Using Remote Sensing to Measure the Affect of Drought on Ground Water

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Scientists at NASA’s Goddard Space Flight Center have been experimenting with a new data product to assess groundwater and soil moisture drought indicators. The maps produced are used by the U.S. Drought Monitor and use data from NASA’s Gravity Recovery and Climate Experiment (GRACE) satellites.  

In 2002, the GRACE satellites were launched with the capability of measuring above ground and below ground terrestrial water storage by observing small changes in Earth’s mass and its gravity field which are affected by the movement and storage of water and ice around the planet.  By combing GRACE measurements with other ground- and space-based meteorological observations (precipitation, solar radiation, etc.), scientists are able to calculate soil moisture and groundwater storage which is then compared to the averages from 1948 to 2009.  

The map below shows a comparison of modeled relative amount of water stored in underground aquifers in the continental United States for July 7, 2014 as compared to the average for comparable weeks for the sixty year average water storage.  Areas where the wetness, or water content, are higher than the average are shaded blue and areas where the wetness is less than the average are shaded red.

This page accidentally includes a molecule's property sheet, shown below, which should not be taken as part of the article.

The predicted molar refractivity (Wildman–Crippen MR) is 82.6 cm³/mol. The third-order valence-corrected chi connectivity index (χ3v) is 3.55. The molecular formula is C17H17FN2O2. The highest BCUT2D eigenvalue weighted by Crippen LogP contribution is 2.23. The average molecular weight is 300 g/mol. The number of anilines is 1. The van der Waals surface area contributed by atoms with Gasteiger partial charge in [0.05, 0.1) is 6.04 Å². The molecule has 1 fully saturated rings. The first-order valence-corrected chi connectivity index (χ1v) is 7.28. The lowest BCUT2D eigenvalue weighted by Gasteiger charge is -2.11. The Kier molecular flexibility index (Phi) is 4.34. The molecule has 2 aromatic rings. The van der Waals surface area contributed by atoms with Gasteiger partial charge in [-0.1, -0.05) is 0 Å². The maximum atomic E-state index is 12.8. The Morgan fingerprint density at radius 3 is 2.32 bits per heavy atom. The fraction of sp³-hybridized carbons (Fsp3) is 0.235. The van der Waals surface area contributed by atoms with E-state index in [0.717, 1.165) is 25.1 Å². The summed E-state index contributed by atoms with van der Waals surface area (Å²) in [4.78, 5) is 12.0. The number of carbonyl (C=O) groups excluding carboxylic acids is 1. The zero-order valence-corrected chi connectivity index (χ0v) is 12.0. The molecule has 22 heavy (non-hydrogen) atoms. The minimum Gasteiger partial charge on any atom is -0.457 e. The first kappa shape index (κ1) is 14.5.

GRACE based shallow groundwater drought indicator map for July 7, 2014. Source: NASA.

GRACE based shallow groundwater drought indicator map for July 7, 2014. Source: NASA.

The results of the map underpin the severe drought that has been affecting the Southwest United States.   California, Nevada, New Mexico, Colorado, Texas, Arizona, Oklahoma, and Nebraska all have been suffering from a long-term drought that has hindered the replenishment of its underground aquifers.  

So far there are three GRACE-based map products available from the National Drought Mitigation Center: groundwater percentile, root zone soil moisture percentile, and surface soil moisture percentile.  The maps produced only reflect drought conditions as affected by climatic variability and don’t factor in depletion caused by man-made activities such as well drilling.

References

NASA Earth Observatory (2012, September 12) The Gravity of Water.

National Drought Mitigation Center (2014, July 21) Groundwater and Soil Moisture Conditions from GRACE Data Assimilation. Accessed July 23, 2014.

NASA (July 2014) Groundwater Deficit Out West

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